used technology, completeness and congruence of roles and competences of employers
and cognitive states of employee. The use of the technology depends on the definitions
and distributions of the precisely designated or defined roles of humans in the
organisations. Especially in the emergency situation the operators sometimes may not
Influence of cognitive human factor on nuclear reactor safety
79
have sufficient time to deeply reflect on what would be the best approach, therefore an
easy access to ready scenarios for the different possible situations is crucial, as well as
the contact with experts when information are insufficient. In other words, there is a lack
of knowledge or preferences, and the operator must turn to decision-making support. A
software tool giving to operator all information required for coping with unforeseen
event may guarantee lack of undesired human behaviour.
Figure 4
3
Operator-designer interaction framework: an example of the modification framework of
the mental IPK bases of operators after cognitive decision-making error (see online
version for colours)
The decision support system
A decision support system may support the nuclear staff cognitive decision-making
before and during the emergency event. In what follows, we present a possible DSS
based on the above-explained methodological framework.
The DSS simulator we propose has been realised using the LabVIEW© environment
produced by National Instruments© (NI©). LabVIEW© is a graphic programming
language that makes use of icons instead of code lines to create a specific application.
This is a software language based on data flow, which determines a program execution.
In the LabVIEW© environment it is possible to implement a user interface using objects
and tools. This interface is known as front panel; code is added adopting a graphic
representation of different functions to manage front panel objects.
LabVIEW© programs are called Virtual Instruments©. They contained three
fundamental elements: a front panel, a block diagram and one icon with the connector
box. The front panel has indicators, controls, buttons and other elements. Indicators are
graphs, LEDs, etc. Controls simulate instrument input and provide data to the block
diagram. Indicators simulate device output and display data that the block diagram
generates and acquires.
The software application is based on a Finite State Machine (FSM) model (Figure 5).
This is a mathematical abstraction used to define a finite number of states and transitions
wherein a system can be subdivided. A state is a set of measured or observed attributes
that in the preselected instant describes an object/system/domain; transitions instead are
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M. Cappelli et al.
the rules or transfer functions that transfer system from one state to another one, i.e.
elaborates process parameters. Any kind of system can be managed and a possible
decisional process can be built using these two agents.
Figure 5
Example of FSM model (see online version for colours)
Studying different typologies of systems, fundamental variables can be classified as:

Data input: the carrier of information issues from instrumentation outlining the
general state of the system under test.

Performance function: a parameter describing the level of satisfaction reached in the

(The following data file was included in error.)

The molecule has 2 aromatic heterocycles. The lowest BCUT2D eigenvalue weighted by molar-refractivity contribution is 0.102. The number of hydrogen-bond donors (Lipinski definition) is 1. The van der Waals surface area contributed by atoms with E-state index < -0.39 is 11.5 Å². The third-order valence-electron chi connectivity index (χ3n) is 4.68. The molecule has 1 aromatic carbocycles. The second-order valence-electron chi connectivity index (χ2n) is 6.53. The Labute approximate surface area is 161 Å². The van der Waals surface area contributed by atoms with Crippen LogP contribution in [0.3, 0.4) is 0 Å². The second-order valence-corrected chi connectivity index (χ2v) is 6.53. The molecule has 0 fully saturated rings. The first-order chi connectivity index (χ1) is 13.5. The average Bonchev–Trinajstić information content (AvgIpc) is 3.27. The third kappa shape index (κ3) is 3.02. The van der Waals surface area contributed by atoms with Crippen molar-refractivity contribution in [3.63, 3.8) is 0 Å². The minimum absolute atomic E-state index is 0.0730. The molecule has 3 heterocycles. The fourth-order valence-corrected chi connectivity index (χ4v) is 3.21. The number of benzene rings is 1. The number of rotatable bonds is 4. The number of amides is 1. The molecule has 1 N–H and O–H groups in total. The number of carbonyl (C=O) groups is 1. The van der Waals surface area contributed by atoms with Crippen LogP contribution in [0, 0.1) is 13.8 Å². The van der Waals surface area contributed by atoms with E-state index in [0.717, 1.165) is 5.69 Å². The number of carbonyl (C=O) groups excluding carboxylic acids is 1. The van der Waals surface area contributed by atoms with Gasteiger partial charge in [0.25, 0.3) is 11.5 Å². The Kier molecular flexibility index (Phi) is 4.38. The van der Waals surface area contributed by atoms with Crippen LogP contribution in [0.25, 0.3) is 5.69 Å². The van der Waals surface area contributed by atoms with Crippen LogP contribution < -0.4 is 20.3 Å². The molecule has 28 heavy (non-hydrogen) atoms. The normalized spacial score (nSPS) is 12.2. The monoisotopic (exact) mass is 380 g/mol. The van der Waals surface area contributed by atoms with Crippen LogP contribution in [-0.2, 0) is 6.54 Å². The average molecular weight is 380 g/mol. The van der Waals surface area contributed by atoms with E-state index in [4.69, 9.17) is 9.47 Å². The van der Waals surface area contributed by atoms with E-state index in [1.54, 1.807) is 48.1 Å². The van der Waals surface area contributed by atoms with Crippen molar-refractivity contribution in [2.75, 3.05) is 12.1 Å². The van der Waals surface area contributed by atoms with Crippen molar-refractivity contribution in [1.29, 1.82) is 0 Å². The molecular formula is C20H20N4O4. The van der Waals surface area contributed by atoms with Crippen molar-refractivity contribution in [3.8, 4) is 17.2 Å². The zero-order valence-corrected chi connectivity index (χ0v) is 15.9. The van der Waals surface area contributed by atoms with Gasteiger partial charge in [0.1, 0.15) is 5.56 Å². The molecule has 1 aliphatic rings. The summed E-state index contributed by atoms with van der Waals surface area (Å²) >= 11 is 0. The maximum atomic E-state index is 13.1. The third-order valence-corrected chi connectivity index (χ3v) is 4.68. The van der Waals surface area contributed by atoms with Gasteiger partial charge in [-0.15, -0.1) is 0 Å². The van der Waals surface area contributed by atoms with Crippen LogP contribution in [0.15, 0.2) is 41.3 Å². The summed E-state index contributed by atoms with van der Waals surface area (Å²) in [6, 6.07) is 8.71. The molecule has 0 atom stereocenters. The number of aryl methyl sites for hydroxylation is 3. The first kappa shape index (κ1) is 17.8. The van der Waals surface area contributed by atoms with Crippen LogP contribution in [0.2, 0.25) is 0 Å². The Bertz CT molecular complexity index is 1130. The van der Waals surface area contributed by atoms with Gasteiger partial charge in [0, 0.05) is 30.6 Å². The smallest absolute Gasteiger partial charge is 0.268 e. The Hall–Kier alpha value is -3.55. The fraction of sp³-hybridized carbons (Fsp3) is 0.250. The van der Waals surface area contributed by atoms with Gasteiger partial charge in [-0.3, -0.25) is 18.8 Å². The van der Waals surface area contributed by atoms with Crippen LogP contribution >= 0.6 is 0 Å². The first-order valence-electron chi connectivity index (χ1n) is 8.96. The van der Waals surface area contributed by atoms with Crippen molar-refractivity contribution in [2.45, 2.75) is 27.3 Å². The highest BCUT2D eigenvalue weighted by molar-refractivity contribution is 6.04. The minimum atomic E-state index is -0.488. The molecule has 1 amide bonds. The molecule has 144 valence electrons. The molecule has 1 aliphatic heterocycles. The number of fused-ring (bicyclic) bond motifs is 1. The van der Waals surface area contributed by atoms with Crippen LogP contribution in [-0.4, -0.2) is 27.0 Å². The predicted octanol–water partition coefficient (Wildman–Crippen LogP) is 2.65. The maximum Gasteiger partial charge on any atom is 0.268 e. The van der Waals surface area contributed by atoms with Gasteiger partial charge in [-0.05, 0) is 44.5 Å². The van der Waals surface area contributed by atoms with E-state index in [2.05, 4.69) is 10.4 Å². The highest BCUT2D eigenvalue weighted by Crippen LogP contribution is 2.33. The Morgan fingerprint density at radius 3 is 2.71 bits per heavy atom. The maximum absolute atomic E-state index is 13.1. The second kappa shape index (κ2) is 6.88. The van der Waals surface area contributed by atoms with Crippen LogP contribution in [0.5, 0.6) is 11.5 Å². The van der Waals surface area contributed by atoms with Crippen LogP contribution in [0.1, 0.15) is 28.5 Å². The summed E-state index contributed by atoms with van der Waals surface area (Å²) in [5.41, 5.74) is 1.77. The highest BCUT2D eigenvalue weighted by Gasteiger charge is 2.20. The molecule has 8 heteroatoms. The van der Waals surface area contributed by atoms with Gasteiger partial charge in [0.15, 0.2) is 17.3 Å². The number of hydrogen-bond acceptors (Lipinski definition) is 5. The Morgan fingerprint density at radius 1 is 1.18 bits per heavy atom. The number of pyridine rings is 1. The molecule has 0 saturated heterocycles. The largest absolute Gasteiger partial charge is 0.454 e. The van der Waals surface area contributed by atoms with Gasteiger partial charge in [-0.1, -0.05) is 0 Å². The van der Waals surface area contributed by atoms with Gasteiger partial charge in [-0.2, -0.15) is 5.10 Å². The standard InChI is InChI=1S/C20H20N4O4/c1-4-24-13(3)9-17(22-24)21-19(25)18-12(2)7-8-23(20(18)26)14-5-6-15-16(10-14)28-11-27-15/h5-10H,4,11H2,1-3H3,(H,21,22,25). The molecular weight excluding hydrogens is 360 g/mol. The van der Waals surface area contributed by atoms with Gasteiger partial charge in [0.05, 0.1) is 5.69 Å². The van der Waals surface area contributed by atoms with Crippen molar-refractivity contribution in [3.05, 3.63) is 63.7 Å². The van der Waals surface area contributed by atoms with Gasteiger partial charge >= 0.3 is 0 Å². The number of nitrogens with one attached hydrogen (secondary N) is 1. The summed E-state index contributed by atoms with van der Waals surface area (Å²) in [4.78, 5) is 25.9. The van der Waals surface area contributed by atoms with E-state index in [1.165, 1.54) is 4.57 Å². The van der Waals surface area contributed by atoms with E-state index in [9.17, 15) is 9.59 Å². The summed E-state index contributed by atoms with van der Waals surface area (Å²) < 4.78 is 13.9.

implemented elaborations, i.e. how far the simulated state is from the desired
target/goal/required state.

Output variables: represent the final issues and describe a set of operations that
fulfill the requirements and the professional figures tied to this process.
Based on the theory above described, an implementation of the model usable for coping
with real applications is presented in Figure 6.
Figure 6
General scheme of the Decision Support System (DSS), with the definition of different
optimisation thresholds (L = low, M = medium, H = high) related to management
choices. PF is the Professional Figure (Operator/Supervisor/Director), FoP is the
Function of Performance (see online version for colours)
Influence of cognitive human factor on nuclear reactor safety
81
The result of the implementation is a software tool able to give the operator all the
information required for coping with an unforeseen event or undesired behaviour. The
tool can work by just implementing well-scheduled procedures taken from the plant
decision manual, or by introducing the effect of the human factor, whose modelling is
based on the TOGA theory recalled in the preceding paragraphs. The effect of the human
factor is taken into account activating the related button (Figure 7), which is here
patterned, for the sake of generality, as a random noise causing a performance function
decrease.
The operator is then required to indicate the grade of performance demanded to the
Decision Support System (DSS). This function (Figure 8) gives an indication of the
requested grade of satisfaction in terms of responsibilities, competences, knowledge and
experience of the involved professional figures. The higher the performance function, the
higher the level of competence is required.
Figure 7
Human factor set button (see online version for colours)
Figure 8
Performance function visualisation (see online version for colours)
On the basis of the plant organisation chart, and the involved event, an investigation will
be conducted in order to decrease the human factor influence, obtaining a value for the
performance function higher than a determined threshold. This function will be defined
in a normalised {0:1} range of variability. Indeed a significant feature of the human
factor parameter is its dependence on the level of expertise the DSS identifies: in the
proposed application, this value will be halved for each called professional individuality
and subtracted from the original performance function.
Finally, the threshold value, which the performance function is compared with, is
thought to be user-set depending on the optimisation level required and on the available
resources to solve this issue (Figure 9). Three values identifying a low, medium and high
value of final contentment have been implemented.
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Figure 9
M. Cappelli et al.
Requested optimisation level selector (see online version for colours)